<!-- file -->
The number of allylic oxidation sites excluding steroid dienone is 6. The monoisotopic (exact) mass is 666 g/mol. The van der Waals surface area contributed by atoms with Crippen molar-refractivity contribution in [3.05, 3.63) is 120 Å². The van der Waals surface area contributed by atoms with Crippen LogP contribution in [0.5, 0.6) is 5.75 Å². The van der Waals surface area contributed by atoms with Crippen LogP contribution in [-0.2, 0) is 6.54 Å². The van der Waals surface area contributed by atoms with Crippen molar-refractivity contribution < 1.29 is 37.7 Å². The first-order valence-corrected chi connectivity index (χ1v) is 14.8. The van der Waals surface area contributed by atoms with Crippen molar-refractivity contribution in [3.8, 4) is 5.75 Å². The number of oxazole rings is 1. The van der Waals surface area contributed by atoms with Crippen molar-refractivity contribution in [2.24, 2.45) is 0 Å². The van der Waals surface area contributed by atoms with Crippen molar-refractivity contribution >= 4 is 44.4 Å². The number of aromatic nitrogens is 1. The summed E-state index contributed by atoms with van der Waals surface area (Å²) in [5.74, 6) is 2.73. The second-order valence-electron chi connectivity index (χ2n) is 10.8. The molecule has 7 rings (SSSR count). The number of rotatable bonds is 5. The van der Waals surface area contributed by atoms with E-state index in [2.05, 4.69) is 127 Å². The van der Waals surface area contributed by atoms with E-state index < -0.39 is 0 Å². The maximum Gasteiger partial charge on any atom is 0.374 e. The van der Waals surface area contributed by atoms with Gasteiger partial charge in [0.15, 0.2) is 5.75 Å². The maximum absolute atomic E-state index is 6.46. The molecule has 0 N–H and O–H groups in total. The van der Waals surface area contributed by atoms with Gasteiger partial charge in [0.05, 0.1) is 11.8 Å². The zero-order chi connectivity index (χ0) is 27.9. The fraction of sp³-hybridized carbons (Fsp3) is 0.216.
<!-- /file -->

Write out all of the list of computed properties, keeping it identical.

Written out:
The number of allylic oxidation sites excluding steroid dienone is 6. The monoisotopic (exact) mass is 666 g/mol. The van der Waals surface area contributed by atoms with Crippen molar-refractivity contribution in [3.05, 3.63) is 120 Å². The van der Waals surface area contributed by atoms with Crippen LogP contribution in [0.5, 0.6) is 5.75 Å². The van der Waals surface area contributed by atoms with Crippen LogP contribution in [-0.2, 0) is 6.54 Å². The van der Waals surface area contributed by atoms with Crippen molar-refractivity contribution < 1.29 is 37.7 Å². The first-order valence-corrected chi connectivity index (χ1v) is 14.8. The van der Waals surface area contributed by atoms with Crippen molar-refractivity contribution in [3.8, 4) is 5.75 Å². The number of oxazole rings is 1. The van der Waals surface area contributed by atoms with Crippen molar-refractivity contribution in [2.24, 2.45) is 0 Å². The van der Waals surface area contributed by atoms with Crippen molar-refractivity contribution >= 4 is 44.4 Å². The number of aromatic nitrogens is 1. The summed E-state index contributed by atoms with van der Waals surface area (Å²) in [5.74, 6) is 2.73. The second-order valence-electron chi connectivity index (χ2n) is 10.8. The molecule has 7 rings (SSSR count). The number of rotatable bonds is 5. The van der Waals surface area contributed by atoms with E-state index in [2.05, 4.69) is 127 Å². The van der Waals surface area contributed by atoms with E-state index < -0.39 is 0 Å². The maximum Gasteiger partial charge on any atom is 0.374 e. The van der Waals surface area contributed by atoms with Gasteiger partial charge in [0.15, 0.2) is 5.75 Å². The maximum absolute atomic E-state index is 6.46. The molecule has 0 N–H and O–H groups in total. The van der Waals surface area contributed by atoms with Gasteiger partial charge in [0.05, 0.1) is 11.8 Å². The zero-order chi connectivity index (χ0) is 27.9. The fraction of sp³-hybridized carbons (Fsp3) is 0.216.